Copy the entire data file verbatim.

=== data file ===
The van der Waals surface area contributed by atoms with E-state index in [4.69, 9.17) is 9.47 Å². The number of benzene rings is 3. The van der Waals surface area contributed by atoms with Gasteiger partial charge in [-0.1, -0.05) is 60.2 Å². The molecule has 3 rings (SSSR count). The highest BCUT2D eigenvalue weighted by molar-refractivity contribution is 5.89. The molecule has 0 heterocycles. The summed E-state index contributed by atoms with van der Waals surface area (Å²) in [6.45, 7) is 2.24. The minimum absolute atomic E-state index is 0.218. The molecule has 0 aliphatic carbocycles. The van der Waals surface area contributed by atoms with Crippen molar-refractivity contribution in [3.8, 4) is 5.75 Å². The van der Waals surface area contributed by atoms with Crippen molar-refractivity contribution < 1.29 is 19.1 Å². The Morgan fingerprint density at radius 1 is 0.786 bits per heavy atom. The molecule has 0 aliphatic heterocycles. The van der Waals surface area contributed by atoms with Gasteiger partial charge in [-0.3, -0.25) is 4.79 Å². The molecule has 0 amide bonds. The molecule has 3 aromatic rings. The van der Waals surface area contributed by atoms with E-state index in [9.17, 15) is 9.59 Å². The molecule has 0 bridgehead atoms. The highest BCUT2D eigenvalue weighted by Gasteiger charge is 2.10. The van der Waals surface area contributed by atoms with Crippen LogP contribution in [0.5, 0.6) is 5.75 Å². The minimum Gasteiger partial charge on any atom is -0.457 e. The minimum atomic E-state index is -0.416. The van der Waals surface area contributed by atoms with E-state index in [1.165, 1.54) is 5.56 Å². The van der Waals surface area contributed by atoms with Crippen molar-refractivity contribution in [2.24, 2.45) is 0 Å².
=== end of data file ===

The van der Waals surface area contributed by atoms with E-state index in [4.69, 9.17) is 9.47 Å². The number of benzene rings is 3. The van der Waals surface area contributed by atoms with Gasteiger partial charge in [-0.1, -0.05) is 60.2 Å². The molecule has 3 rings (SSSR count). The highest BCUT2D eigenvalue weighted by molar-refractivity contribution is 5.89. The molecule has 0 heterocycles. The summed E-state index contributed by atoms with van der Waals surface area (Å²) in [6.45, 7) is 2.24. The minimum absolute atomic E-state index is 0.218. The molecule has 0 aliphatic carbocycles. The van der Waals surface area contributed by atoms with Crippen molar-refractivity contribution in [3.8, 4) is 5.75 Å². The van der Waals surface area contributed by atoms with Crippen molar-refractivity contribution < 1.29 is 19.1 Å². The Morgan fingerprint density at radius 1 is 0.786 bits per heavy atom. The molecule has 0 aliphatic heterocycles. The van der Waals surface area contributed by atoms with Gasteiger partial charge in [-0.3, -0.25) is 4.79 Å². The molecule has 0 amide bonds. The molecule has 3 aromatic rings. The van der Waals surface area contributed by atoms with E-state index in [9.17, 15) is 9.59 Å². The molecule has 0 bridgehead atoms. The highest BCUT2D eigenvalue weighted by Gasteiger charge is 2.10. The van der Waals surface area contributed by atoms with Crippen LogP contribution in [0.5, 0.6) is 5.75 Å². The minimum Gasteiger partial charge on any atom is -0.457 e. The minimum atomic E-state index is -0.416. The van der Waals surface area contributed by atoms with E-state index in [1.165, 1.54) is 5.56 Å². The van der Waals surface area contributed by atoms with Crippen molar-refractivity contribution in [2.24, 2.45) is 0 Å².